Nicole Kidman said her youngest daughters are forbidden from seeing a film in which she plays a self-destructive ‘tortured soul’ of a policewoman.

‘It’s a raw, complicated and, hopefully, compelling film,’ the 51-year-old actress said of Destroyer, in which she gives a gripping performance as an undercover drugs detective whose life is shattered after an operation goes awry.

Her character, Erin Bell, becomes trigger-happy and damaged. ‘She can handle a gun — and handle herself — if she’s attacked, but there’s a woman underneath who’s full of rage.

‘She destroys those who go after her, and she’s destroying herself. I don’t want my girls to see this,’ she said, referring to Sunday Rose, ten, and Faith, seven, her daughters with husband Keith Urban.

She thought for a moment and added: ‘It sounds like there’s wholesale violence, but there isn’t. Erin can shoot like she was born to shoot. But there’s nothing gratuitious.’

She rubbed her hands and added: ‘OK, the girls can see it — when they’re over 21.’

The ravaged, emaciated Erin is a mother herself, and throughout the film is ‘trying to make amends to her own daughter’.

‘She’s saying: “You don’t want to end up like this,” ’ Kidman said.

Director Karyn Kusama’s film, which opens here on January 25, was made on a low budget and there were no frills. ‘It was a crazy ride, taking on such a part at this stage of my life and career,’ Kidman admitted. ‘But I connected to her because she’s a mother, and I wasn’t scared that she was pumped up full of alcohol and drugs because I’ve seen that.’

We were chatting at the headquarters of the British Academy of Film and Television Art. Kidman, Urban and their daughters had stopped off in London en route to Australia to spend Thanksgiving there.

Soon, though, they will head home to Nashville, where her singer-songwriter husband does most of his work. The actress is keeping busy, too. She’s filmed the second season of Big Little Lies with Reese Witherspoon and Meryl Streep. A comedy called The Upside, which she made with Bryan Cranston and Kevin Hart, will be released in the New Year.

And she has a small role in Aquaman (which her daughters will be able to see).

‘Destroyer is the first lead I’ve done in a long time,’ she said. ‘I’ll do a day or a week or two on a film if I believe in the project. I have no airs and graces about any of that. I’m a working actor.’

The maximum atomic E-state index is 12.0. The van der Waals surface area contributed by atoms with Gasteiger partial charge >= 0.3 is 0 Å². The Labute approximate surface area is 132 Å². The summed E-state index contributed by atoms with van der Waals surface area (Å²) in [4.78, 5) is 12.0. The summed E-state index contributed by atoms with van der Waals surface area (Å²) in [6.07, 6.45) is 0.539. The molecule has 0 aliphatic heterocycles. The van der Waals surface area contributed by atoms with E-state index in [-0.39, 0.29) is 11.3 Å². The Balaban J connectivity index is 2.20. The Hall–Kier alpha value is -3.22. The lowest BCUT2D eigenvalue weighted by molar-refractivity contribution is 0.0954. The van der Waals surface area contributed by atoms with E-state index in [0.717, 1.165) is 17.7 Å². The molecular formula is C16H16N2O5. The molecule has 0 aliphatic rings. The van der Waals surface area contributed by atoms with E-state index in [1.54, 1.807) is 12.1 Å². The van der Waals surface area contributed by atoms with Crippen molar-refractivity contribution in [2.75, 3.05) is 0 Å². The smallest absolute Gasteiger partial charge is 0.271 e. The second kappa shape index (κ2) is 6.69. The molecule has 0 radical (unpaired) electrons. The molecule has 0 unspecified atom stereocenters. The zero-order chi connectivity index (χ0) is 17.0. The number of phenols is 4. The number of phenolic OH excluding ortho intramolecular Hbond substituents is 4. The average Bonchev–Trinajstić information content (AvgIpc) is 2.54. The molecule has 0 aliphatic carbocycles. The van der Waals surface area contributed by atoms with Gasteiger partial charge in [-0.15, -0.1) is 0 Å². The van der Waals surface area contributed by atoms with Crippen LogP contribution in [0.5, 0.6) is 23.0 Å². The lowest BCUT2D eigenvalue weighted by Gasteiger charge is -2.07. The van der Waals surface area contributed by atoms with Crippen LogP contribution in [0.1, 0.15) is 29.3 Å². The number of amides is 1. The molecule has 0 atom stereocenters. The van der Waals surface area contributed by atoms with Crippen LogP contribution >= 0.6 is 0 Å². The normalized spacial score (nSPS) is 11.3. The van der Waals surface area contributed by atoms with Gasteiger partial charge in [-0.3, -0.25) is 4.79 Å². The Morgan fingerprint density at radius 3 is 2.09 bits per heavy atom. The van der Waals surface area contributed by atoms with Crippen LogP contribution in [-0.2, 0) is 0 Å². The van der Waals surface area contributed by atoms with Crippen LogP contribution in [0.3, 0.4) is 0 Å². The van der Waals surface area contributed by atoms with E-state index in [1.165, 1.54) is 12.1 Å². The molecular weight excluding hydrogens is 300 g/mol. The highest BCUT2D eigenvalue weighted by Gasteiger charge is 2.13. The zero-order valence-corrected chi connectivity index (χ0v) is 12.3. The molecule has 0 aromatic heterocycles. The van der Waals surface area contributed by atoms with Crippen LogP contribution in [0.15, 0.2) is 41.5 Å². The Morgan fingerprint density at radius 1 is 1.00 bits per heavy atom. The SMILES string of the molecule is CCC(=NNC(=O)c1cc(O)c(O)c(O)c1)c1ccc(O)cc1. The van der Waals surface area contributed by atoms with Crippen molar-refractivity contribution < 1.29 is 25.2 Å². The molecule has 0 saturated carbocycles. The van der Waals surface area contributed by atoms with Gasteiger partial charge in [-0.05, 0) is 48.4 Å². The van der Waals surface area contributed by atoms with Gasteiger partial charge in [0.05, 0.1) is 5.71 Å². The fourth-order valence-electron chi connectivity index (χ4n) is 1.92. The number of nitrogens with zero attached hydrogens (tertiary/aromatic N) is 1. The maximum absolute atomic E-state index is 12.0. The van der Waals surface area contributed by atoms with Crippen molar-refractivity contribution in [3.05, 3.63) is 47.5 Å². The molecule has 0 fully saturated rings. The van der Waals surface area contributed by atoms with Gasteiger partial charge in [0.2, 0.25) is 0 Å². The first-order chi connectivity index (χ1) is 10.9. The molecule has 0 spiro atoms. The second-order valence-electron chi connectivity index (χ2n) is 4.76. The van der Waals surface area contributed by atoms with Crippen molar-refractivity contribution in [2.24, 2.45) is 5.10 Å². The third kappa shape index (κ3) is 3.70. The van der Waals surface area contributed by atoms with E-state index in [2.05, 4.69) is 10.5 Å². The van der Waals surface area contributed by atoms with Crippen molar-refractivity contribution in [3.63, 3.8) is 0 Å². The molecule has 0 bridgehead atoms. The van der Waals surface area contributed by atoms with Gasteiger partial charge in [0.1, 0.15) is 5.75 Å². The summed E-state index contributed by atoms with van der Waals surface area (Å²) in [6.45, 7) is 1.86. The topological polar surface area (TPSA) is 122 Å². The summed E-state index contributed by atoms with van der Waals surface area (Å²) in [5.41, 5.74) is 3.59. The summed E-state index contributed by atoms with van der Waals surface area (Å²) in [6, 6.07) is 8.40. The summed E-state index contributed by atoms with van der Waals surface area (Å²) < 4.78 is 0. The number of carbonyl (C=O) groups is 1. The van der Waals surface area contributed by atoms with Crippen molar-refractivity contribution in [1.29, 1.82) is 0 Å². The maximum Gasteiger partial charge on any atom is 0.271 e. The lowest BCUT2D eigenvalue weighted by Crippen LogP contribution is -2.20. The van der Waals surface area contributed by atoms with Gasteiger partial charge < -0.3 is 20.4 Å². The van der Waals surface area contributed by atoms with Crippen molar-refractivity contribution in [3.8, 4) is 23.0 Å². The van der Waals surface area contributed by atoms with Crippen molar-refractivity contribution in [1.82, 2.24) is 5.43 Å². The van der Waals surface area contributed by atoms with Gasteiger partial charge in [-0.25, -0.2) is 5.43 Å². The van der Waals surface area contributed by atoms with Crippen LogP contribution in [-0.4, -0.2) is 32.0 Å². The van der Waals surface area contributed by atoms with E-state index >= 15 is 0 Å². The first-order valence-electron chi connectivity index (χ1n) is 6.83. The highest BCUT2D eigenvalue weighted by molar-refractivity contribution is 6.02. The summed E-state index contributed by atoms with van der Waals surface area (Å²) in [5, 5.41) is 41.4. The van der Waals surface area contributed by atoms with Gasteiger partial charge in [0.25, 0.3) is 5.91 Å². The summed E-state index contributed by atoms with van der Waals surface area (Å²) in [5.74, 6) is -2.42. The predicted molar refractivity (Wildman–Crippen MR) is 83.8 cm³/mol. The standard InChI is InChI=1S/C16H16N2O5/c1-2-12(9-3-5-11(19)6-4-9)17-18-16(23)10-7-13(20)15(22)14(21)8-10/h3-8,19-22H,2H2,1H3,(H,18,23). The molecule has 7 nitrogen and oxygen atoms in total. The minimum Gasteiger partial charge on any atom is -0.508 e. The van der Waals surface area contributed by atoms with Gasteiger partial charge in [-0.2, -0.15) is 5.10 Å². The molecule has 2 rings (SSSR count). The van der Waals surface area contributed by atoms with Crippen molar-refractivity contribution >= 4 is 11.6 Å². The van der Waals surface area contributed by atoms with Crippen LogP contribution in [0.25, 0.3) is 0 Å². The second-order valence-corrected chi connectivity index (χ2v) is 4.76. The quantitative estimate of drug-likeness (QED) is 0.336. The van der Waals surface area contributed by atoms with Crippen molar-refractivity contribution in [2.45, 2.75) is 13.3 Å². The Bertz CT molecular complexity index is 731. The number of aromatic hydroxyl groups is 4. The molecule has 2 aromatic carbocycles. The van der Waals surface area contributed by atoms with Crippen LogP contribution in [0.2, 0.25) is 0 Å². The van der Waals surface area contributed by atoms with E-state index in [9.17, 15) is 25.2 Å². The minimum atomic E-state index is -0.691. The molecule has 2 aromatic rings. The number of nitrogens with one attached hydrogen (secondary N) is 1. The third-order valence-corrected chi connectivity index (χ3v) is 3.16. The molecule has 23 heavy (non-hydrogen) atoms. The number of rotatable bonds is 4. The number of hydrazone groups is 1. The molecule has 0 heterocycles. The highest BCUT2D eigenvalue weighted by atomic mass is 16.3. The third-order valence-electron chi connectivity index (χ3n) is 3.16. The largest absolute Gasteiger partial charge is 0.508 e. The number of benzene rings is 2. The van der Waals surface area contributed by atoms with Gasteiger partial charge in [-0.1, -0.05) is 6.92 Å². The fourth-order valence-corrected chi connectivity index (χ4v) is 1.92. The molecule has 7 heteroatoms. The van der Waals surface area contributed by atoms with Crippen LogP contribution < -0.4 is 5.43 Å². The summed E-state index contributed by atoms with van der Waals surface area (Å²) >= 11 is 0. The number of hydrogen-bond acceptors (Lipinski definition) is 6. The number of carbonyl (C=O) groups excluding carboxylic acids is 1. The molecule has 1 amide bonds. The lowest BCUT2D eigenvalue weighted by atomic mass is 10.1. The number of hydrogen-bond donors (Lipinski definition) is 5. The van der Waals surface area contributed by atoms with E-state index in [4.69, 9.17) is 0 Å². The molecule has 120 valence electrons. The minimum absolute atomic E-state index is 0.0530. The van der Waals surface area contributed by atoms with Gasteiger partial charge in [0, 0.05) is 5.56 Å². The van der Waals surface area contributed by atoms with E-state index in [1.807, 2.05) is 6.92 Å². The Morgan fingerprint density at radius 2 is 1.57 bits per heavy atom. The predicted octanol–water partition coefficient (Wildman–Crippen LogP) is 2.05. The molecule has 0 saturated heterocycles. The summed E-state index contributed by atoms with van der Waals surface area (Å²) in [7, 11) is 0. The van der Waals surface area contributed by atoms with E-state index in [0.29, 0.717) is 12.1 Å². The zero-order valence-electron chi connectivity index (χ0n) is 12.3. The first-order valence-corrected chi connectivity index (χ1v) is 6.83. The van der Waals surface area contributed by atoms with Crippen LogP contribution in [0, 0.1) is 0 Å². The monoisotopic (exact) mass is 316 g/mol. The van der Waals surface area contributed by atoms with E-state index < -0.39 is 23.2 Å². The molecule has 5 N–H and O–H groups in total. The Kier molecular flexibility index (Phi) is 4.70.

– Stanley Townsend, right, who will play Addison DeWitt, the vicious theatre critic who gets the measure of ruthless Eve Harrington in All About Eve, the story of an unknown who wants to supplant reigning Broadway star Margo Channing.

The film version starred Bette Davis, Anne Baxter, George Sanders and Marilyn Monroe, below right.

A stage version, directed by Ivo van Hove and starring Gillian Anderson, Lily James and Townsend, begins performances at the Noel Coward on February 2, taking over from current occupant The Inheritance (which won writer Matthew Lopez the Evening Standard’s award for best play). Eve has sold close to £3 million worth of tickets already.

– Raquel Cassidy, Tara Fitzgerald, Justine Mitchell, Khalid Abdalla, Fisayo Akinade, Risteard Cooper, Elliot Cowan and Adam James, who are in the ensemble company of American playwright Anne Washburn’s new play Shipwreck, described as a ‘nightmarish comedy’ about Donald Trump in Washington DC. Rupert Goold will direct at the Almeida Theatre, London from February 12.

– Christian Bale and Amy Adams, who are giving masterclass performances as Dick Cheney (George W. Bush’s number two in the White House) and his wife Lynne in Adam McKay’s unmissable film Vice (which is out here on January 25).

Cheney was doing the most extraordinary things, in plain sight, when he was vice president. It’s a movie about how to attain power in the most underhand way.